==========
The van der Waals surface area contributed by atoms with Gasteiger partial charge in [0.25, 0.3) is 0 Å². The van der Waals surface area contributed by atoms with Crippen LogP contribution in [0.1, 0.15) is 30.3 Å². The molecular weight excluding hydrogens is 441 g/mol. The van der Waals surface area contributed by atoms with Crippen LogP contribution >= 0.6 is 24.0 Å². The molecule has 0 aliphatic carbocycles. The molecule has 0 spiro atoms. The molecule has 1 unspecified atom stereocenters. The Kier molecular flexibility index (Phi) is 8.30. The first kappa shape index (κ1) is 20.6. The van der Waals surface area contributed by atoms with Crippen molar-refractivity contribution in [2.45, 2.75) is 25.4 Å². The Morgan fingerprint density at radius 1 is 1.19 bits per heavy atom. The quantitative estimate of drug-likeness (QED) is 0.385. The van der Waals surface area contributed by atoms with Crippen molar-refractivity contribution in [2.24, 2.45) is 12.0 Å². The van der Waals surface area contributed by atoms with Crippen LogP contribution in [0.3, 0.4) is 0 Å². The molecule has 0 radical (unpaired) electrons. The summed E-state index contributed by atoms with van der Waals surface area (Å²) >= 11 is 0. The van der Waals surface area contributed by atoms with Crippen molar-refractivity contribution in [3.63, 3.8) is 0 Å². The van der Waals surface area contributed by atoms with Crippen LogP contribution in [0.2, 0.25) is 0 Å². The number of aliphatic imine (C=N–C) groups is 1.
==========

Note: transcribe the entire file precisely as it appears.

The van der Waals surface area contributed by atoms with Gasteiger partial charge in [0.25, 0.3) is 0 Å². The van der Waals surface area contributed by atoms with Crippen LogP contribution in [0.1, 0.15) is 30.3 Å². The molecular weight excluding hydrogens is 441 g/mol. The van der Waals surface area contributed by atoms with Crippen LogP contribution >= 0.6 is 24.0 Å². The molecule has 0 aliphatic carbocycles. The molecule has 0 spiro atoms. The molecule has 1 unspecified atom stereocenters. The Kier molecular flexibility index (Phi) is 8.30. The first kappa shape index (κ1) is 20.6. The van der Waals surface area contributed by atoms with Crippen molar-refractivity contribution in [2.45, 2.75) is 25.4 Å². The Morgan fingerprint density at radius 1 is 1.19 bits per heavy atom. The quantitative estimate of drug-likeness (QED) is 0.385. The van der Waals surface area contributed by atoms with Crippen molar-refractivity contribution in [2.24, 2.45) is 12.0 Å². The van der Waals surface area contributed by atoms with Crippen LogP contribution in [0.3, 0.4) is 0 Å². The molecule has 0 radical (unpaired) electrons. The summed E-state index contributed by atoms with van der Waals surface area (Å²) >= 11 is 0. The van der Waals surface area contributed by atoms with Crippen molar-refractivity contribution in [3.63, 3.8) is 0 Å². The van der Waals surface area contributed by atoms with Crippen LogP contribution in [0.2, 0.25) is 0 Å². The number of aliphatic imine (C=N–C) groups is 1.